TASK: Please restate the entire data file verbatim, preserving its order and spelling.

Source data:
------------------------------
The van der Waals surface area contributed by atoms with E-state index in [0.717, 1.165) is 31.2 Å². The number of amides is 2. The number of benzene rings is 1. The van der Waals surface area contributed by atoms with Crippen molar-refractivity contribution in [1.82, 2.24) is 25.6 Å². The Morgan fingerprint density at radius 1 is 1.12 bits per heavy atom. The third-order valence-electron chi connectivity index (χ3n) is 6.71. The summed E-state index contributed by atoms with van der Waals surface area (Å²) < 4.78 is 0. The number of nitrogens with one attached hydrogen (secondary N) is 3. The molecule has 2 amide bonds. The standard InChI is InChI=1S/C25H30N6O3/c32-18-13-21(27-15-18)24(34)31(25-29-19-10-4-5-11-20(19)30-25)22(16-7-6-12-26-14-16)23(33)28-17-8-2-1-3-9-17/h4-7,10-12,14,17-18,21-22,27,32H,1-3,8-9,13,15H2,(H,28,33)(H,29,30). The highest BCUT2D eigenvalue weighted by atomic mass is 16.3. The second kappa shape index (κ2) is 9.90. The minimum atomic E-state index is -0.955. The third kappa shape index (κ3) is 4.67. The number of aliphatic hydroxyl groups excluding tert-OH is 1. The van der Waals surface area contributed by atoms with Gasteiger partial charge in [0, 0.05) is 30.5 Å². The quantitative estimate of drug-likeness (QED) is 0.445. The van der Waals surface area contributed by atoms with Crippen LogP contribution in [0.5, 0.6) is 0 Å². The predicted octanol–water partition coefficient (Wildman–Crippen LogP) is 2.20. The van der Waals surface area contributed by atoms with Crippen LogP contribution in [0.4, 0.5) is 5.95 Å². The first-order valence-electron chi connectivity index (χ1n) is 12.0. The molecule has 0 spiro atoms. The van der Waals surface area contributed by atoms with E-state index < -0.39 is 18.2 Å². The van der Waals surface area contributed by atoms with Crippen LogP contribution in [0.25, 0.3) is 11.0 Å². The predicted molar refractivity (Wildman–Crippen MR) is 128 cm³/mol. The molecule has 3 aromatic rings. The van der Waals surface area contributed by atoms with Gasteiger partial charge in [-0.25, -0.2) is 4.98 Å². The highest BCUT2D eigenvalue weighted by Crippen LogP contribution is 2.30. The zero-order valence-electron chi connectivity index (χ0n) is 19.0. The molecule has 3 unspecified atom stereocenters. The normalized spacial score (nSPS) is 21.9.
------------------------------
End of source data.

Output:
The van der Waals surface area contributed by atoms with E-state index in [0.717, 1.165) is 31.2 Å². The number of amides is 2. The number of benzene rings is 1. The van der Waals surface area contributed by atoms with Crippen molar-refractivity contribution in [1.82, 2.24) is 25.6 Å². The Morgan fingerprint density at radius 1 is 1.12 bits per heavy atom. The third-order valence-electron chi connectivity index (χ3n) is 6.71. The summed E-state index contributed by atoms with van der Waals surface area (Å²) < 4.78 is 0. The number of nitrogens with one attached hydrogen (secondary N) is 3. The molecule has 2 amide bonds. The standard InChI is InChI=1S/C25H30N6O3/c32-18-13-21(27-15-18)24(34)31(25-29-19-10-4-5-11-20(19)30-25)22(16-7-6-12-26-14-16)23(33)28-17-8-2-1-3-9-17/h4-7,10-12,14,17-18,21-22,27,32H,1-3,8-9,13,15H2,(H,28,33)(H,29,30). The highest BCUT2D eigenvalue weighted by atomic mass is 16.3. The second kappa shape index (κ2) is 9.90. The minimum atomic E-state index is -0.955. The third kappa shape index (κ3) is 4.67. The number of aliphatic hydroxyl groups excluding tert-OH is 1. The van der Waals surface area contributed by atoms with Gasteiger partial charge in [0, 0.05) is 30.5 Å². The quantitative estimate of drug-likeness (QED) is 0.445. The van der Waals surface area contributed by atoms with Crippen LogP contribution in [0.5, 0.6) is 0 Å². The predicted octanol–water partition coefficient (Wildman–Crippen LogP) is 2.20. The van der Waals surface area contributed by atoms with Crippen LogP contribution in [0.4, 0.5) is 5.95 Å². The first-order valence-electron chi connectivity index (χ1n) is 12.0. The molecule has 0 spiro atoms. The van der Waals surface area contributed by atoms with E-state index < -0.39 is 18.2 Å². The van der Waals surface area contributed by atoms with Crippen LogP contribution in [0.25, 0.3) is 11.0 Å². The predicted molar refractivity (Wildman–Crippen MR) is 128 cm³/mol. The molecule has 3 aromatic rings. The van der Waals surface area contributed by atoms with Gasteiger partial charge in [-0.25, -0.2) is 4.98 Å². The highest BCUT2D eigenvalue weighted by Crippen LogP contribution is 2.30. The zero-order valence-electron chi connectivity index (χ0n) is 19.0. The molecule has 3 unspecified atom stereocenters. The normalized spacial score (nSPS) is 21.9.